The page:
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Offline badon

They were made in the Shanghai Mint. Nobody gets paid to do record keeping, and certainly not publication of the records, so no one does it but us. That's pretty typical everywhere, although the China mints are probably worse about it than the Western mints.
 

Offline Y7ASyxC

badon, do you consider the fact that the die rotation on the antique is off 180 degrees compared to the silver as something interesting, or a non-event?
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Offline badon

If we find some that are different, then we will have varieties to collect, which would be very exciting. Correct me if I'm wrong, but I think you're the discoverer of the die orientation difference. One reason the orientation could be different is because of the cracked dies. When the cracked dies are replaced, the new dies might be installed with a different orientation. So, the fact you have found something interesting already is a good clue that maybe there are rare varieties mixed in with all the others. If you buy several of them, you might get lucky. dragonzeng168 (new, ending, sold) just told me he's coming over to read this topic, so maybe he will check his inventory after he learns about your discovery. If he finds varieties, I'm guessing you will be first in line to buy them from him, since your discovery will help to sell the coins. Great job on the research!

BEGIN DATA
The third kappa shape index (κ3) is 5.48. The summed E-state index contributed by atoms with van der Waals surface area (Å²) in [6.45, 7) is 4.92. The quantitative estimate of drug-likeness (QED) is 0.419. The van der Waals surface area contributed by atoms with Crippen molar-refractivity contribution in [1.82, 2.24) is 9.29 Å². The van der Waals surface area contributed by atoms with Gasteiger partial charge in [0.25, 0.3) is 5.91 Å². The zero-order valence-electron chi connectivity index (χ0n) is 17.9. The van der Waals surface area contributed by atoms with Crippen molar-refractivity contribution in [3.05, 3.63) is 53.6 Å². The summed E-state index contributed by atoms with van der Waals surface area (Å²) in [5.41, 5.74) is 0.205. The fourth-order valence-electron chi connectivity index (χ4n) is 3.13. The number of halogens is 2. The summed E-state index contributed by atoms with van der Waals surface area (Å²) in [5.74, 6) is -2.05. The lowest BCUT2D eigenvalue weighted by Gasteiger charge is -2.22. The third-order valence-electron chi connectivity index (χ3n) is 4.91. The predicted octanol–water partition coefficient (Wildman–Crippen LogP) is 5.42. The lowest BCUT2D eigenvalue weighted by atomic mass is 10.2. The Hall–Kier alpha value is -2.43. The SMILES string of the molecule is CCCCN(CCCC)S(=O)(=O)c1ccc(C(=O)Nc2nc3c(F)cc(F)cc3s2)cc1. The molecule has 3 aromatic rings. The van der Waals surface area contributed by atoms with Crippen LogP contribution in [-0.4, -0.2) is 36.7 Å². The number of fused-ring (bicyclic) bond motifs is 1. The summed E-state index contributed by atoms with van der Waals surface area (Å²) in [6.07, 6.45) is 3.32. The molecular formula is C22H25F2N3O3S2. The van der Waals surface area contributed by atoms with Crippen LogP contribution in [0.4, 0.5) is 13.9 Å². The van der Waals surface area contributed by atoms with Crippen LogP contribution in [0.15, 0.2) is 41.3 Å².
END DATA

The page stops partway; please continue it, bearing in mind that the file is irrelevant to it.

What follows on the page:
Even if nothing else is discovered, it's still an interesting fact, because it's not normal for the orientation to be inconsistent in a series. It might qualify as an error, even if all of them are the same, like the 1985 1 oz silver ANA 94th expo Great Wall backward text error.
 
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Offline badon

First of all, the silver i got also has the 'haze' or 'shimmering' like in the picture above.. it's more like some oily residue..

You know what? I think that's exactly what it is. It's probably an oil that prevents toning and corrosion after the coins are minted. Before plastic coin holders started to become easily available in the 1940's and 1950's, collectors used to coat their coins with oil, wax, lacquer, or even disgusting things like like tar and bacon grease. It worked! It worked better than the modern plastics too, but the big downside was you couldn't safely handle the coins or view them easily like you can with the modern plastics.